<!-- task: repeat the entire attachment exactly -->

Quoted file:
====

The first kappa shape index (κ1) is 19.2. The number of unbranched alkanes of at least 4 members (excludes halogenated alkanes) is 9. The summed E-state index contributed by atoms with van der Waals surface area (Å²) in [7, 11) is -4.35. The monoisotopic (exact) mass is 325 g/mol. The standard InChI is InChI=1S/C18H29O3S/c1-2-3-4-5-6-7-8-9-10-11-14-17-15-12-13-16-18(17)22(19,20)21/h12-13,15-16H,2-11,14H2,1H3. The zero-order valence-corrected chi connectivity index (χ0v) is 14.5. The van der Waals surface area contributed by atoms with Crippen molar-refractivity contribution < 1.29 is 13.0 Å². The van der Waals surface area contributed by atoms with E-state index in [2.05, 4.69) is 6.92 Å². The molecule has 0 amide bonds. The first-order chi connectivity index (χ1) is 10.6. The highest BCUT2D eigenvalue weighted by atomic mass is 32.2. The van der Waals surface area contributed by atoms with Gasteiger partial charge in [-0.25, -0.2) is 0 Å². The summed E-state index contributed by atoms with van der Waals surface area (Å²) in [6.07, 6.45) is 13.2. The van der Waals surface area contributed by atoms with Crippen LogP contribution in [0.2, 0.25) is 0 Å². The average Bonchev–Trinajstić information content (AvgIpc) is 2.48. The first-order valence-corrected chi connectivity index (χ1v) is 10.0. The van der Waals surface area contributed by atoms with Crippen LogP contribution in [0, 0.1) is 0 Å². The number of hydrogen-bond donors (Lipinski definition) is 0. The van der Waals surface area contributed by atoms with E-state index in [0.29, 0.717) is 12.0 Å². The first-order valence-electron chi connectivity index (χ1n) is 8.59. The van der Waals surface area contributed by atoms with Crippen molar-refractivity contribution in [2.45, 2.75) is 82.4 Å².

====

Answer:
The first kappa shape index (κ1) is 19.2. The number of unbranched alkanes of at least 4 members (excludes halogenated alkanes) is 9. The summed E-state index contributed by atoms with van der Waals surface area (Å²) in [7, 11) is -4.35. The monoisotopic (exact) mass is 325 g/mol. The standard InChI is InChI=1S/C18H29O3S/c1-2-3-4-5-6-7-8-9-10-11-14-17-15-12-13-16-18(17)22(19,20)21/h12-13,15-16H,2-11,14H2,1H3. The zero-order valence-corrected chi connectivity index (χ0v) is 14.5. The van der Waals surface area contributed by atoms with Crippen molar-refractivity contribution < 1.29 is 13.0 Å². The van der Waals surface area contributed by atoms with E-state index in [2.05, 4.69) is 6.92 Å². The molecule has 0 amide bonds. The first-order chi connectivity index (χ1) is 10.6. The highest BCUT2D eigenvalue weighted by atomic mass is 32.2. The van der Waals surface area contributed by atoms with Gasteiger partial charge in [-0.25, -0.2) is 0 Å². The summed E-state index contributed by atoms with van der Waals surface area (Å²) in [6.07, 6.45) is 13.2. The van der Waals surface area contributed by atoms with Crippen LogP contribution in [0.2, 0.25) is 0 Å². The average Bonchev–Trinajstić information content (AvgIpc) is 2.48. The first-order valence-corrected chi connectivity index (χ1v) is 10.0. The van der Waals surface area contributed by atoms with Crippen LogP contribution in [0, 0.1) is 0 Å². The number of hydrogen-bond donors (Lipinski definition) is 0. The van der Waals surface area contributed by atoms with E-state index in [0.29, 0.717) is 12.0 Å². The first-order valence-electron chi connectivity index (χ1n) is 8.59. The van der Waals surface area contributed by atoms with Crippen molar-refractivity contribution in [2.45, 2.75) is 82.4 Å².